Paging more med students… you’re wanted at the U of C

By Mary Chan

Don’t break out the stethoscopes yet, but the University of Calgary Medical School is looking to increase its enrolment. The proposal, however, is still in a discussion stage.

“We have been approached by members of the government with concerns about the shortage of physicians,” said U of C Dean of Medicine Dr. Grant Gall. “We have a joint agreement through the Council of Academic Health Centres of Alberta, which includes Edmonton and Calgary and the two regional health authorities, to spearhead a proposal with the two universities to the Alberta government.”

T he U of C Medical School currently accepts 69 students every year, a number determined by Alberta Health. That number may increase to 125, but U of C Vice-president Academic Ron Bond cautions that nothing definite has happened yet.

“We’re still in what I’m describing as an embryonic state of development and discussion,” he said. “The jury’s still out, quite frankly, on just how large this expansion would be, how it would be funded, et cetera, et cetera.”

According to Bond, four main topics are currently under discussion, the first of which is the size of the expansion.

“Right now we take in 69 students and the number that has been in the air is 125, so it’s a fairly substantial expansion,” said Bond.

Another issue is the kind of funding necessary for expansion.

“We need funding for both the physical capacity of the building–we don’t have enough space to accommodate 125 students as things stand now–and to hire more people,” said Bond. “The other two [topics] would be timing issues–when would this start–and the last one would be what is the source of funding?”

One possibility for funding is the Alberta Government’s Access Fund, which deals with capacity issues in post-secondary education.

“They have to put this plan together, submit it to the department for consideration and it will certainly be reviewed as part of the Access Fund process,” said Alberta Learning spokesperson Ed Greenberg. “Then we’ll go from there.”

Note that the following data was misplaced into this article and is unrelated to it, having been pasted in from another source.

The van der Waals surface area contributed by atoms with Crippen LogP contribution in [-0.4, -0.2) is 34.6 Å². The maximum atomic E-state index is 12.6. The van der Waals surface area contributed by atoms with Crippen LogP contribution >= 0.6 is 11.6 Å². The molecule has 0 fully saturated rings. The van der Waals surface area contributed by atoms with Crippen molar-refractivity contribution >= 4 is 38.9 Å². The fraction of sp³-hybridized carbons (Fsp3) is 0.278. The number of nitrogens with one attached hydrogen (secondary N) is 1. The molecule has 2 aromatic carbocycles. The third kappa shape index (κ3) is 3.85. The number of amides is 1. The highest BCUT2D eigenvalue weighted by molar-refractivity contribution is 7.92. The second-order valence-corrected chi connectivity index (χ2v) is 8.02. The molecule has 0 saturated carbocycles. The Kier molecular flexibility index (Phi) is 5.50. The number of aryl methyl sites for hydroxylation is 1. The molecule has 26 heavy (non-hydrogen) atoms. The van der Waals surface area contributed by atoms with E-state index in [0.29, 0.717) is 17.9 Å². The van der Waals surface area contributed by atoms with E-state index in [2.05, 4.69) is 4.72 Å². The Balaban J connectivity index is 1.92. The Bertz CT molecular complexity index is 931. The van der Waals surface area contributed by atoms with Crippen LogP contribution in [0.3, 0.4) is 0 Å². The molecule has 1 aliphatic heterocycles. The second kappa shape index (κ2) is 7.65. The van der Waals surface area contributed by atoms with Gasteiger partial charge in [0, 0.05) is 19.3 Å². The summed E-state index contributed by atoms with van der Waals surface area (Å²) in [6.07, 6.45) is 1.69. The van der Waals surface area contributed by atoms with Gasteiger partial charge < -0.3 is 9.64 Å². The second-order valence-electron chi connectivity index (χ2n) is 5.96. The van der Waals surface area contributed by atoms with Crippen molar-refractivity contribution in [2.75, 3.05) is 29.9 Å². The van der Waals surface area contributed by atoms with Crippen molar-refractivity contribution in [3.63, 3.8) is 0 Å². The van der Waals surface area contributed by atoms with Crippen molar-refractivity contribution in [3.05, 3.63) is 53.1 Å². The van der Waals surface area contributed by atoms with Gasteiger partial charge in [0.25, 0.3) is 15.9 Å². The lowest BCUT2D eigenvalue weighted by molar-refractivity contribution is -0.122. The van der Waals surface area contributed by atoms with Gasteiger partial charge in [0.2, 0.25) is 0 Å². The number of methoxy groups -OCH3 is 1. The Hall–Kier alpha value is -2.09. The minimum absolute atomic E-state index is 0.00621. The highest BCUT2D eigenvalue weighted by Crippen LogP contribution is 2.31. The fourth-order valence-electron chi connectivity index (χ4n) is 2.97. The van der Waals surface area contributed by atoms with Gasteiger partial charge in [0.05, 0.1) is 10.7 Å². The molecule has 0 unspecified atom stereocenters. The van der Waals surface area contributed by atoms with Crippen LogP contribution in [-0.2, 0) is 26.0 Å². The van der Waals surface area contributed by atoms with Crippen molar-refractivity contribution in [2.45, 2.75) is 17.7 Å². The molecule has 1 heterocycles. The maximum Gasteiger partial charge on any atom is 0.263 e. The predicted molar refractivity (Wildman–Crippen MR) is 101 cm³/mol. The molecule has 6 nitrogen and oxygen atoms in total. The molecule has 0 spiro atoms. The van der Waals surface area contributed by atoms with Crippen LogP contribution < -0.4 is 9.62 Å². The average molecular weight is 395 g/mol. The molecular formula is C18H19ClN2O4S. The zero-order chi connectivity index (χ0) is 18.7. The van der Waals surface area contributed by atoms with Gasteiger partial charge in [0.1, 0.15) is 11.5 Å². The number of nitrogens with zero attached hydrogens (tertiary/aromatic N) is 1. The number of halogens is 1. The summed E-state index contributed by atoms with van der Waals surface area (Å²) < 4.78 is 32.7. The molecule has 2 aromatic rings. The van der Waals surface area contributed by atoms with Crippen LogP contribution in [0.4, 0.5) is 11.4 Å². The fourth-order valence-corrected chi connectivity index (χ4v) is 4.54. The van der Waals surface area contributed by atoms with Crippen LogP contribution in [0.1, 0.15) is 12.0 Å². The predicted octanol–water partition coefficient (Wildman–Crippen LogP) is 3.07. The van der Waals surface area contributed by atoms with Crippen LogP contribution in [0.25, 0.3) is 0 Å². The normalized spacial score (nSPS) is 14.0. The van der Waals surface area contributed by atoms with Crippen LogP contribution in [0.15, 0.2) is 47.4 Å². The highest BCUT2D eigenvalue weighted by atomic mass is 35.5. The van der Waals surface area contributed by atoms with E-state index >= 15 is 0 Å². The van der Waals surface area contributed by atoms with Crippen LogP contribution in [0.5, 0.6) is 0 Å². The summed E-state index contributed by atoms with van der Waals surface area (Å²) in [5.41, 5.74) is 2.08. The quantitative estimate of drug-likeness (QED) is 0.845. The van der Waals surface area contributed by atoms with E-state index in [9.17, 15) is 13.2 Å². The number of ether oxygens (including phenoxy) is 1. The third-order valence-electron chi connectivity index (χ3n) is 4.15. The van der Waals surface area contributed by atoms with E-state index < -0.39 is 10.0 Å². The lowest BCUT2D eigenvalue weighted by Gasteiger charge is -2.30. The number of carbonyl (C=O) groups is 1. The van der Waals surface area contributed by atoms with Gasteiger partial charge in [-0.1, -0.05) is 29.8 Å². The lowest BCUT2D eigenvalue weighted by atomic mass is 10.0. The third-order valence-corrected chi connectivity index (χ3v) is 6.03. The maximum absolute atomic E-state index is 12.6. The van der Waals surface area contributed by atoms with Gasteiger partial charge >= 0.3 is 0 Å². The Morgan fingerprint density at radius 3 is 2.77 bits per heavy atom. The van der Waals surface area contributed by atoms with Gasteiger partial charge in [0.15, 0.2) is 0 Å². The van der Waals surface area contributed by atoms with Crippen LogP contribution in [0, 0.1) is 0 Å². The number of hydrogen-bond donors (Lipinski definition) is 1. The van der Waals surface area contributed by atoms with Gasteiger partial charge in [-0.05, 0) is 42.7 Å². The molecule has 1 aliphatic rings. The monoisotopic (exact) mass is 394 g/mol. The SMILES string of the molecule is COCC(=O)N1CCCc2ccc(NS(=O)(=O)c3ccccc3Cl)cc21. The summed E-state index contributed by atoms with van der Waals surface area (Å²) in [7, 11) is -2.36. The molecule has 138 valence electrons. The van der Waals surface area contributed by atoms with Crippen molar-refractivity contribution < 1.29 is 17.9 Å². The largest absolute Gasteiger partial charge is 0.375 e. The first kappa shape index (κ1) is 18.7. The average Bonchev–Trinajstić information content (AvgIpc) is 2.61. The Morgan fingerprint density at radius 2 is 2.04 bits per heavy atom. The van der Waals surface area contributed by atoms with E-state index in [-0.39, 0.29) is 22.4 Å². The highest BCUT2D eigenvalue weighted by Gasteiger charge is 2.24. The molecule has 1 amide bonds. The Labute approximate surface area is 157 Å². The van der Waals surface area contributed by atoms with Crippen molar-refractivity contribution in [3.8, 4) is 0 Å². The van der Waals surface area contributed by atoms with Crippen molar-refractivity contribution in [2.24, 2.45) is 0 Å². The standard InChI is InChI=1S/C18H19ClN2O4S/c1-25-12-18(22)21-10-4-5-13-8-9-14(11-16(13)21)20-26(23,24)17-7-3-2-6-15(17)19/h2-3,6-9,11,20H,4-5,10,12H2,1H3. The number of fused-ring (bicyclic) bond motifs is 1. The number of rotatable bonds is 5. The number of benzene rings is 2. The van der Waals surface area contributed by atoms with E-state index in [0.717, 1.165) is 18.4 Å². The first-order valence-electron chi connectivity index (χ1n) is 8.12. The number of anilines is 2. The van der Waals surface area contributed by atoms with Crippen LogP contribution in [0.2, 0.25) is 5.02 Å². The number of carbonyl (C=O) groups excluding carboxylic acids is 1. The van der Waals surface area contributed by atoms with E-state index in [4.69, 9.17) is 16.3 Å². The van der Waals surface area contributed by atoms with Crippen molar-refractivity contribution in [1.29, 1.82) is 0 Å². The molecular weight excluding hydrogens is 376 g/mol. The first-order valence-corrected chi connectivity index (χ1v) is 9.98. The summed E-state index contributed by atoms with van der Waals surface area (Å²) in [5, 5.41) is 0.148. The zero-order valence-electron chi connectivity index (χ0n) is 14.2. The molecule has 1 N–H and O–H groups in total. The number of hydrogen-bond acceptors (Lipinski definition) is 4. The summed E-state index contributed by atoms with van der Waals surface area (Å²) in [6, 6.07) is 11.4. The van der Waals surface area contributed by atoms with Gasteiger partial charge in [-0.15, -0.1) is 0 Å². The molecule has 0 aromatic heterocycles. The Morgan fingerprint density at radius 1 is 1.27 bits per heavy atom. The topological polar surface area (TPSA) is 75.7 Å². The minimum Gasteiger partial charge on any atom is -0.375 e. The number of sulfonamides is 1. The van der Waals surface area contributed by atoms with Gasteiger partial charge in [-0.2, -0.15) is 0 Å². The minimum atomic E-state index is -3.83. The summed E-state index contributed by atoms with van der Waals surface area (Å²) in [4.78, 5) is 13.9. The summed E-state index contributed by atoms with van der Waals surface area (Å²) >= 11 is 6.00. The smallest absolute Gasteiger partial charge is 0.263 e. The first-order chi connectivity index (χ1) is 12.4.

One option for the proposal has enrollment gradually increasing over a period of years, said Bond.

“We wouldn’t necessarily go from 69 to 125,” he said. “We might go in increments of 10 to 15 a year.”

Bond said students could see changes at the beginning of the next school year but stressed that they were still in preliminary stages of discussion.

“The earliest we could possibly begin even the gradual process would be September 2000,” he said. “That would be the absolute earliest.”

Bond and Gall are currently discussing the proposal with several different ministries in the Alberta Government, since the medical school has various funding sources.

“The undergraduate program would go to the Ministry of Learning, but the residency positions are funded by Alberta Health,” said Gall. “It would have to be a combined proposal.”

The proposal will also involved the University of Alberta Medical School, which currently accepts 102 applicants. According to Gall, the U of A school would also increase enrollment to 125, bringing the total number of medical school students to 250 a year in Alberta.

“At present time we’re doing it independently,” said Gall. “Then we’ll bring [the proposals] together. We have to look at our own needs first because they might be different”

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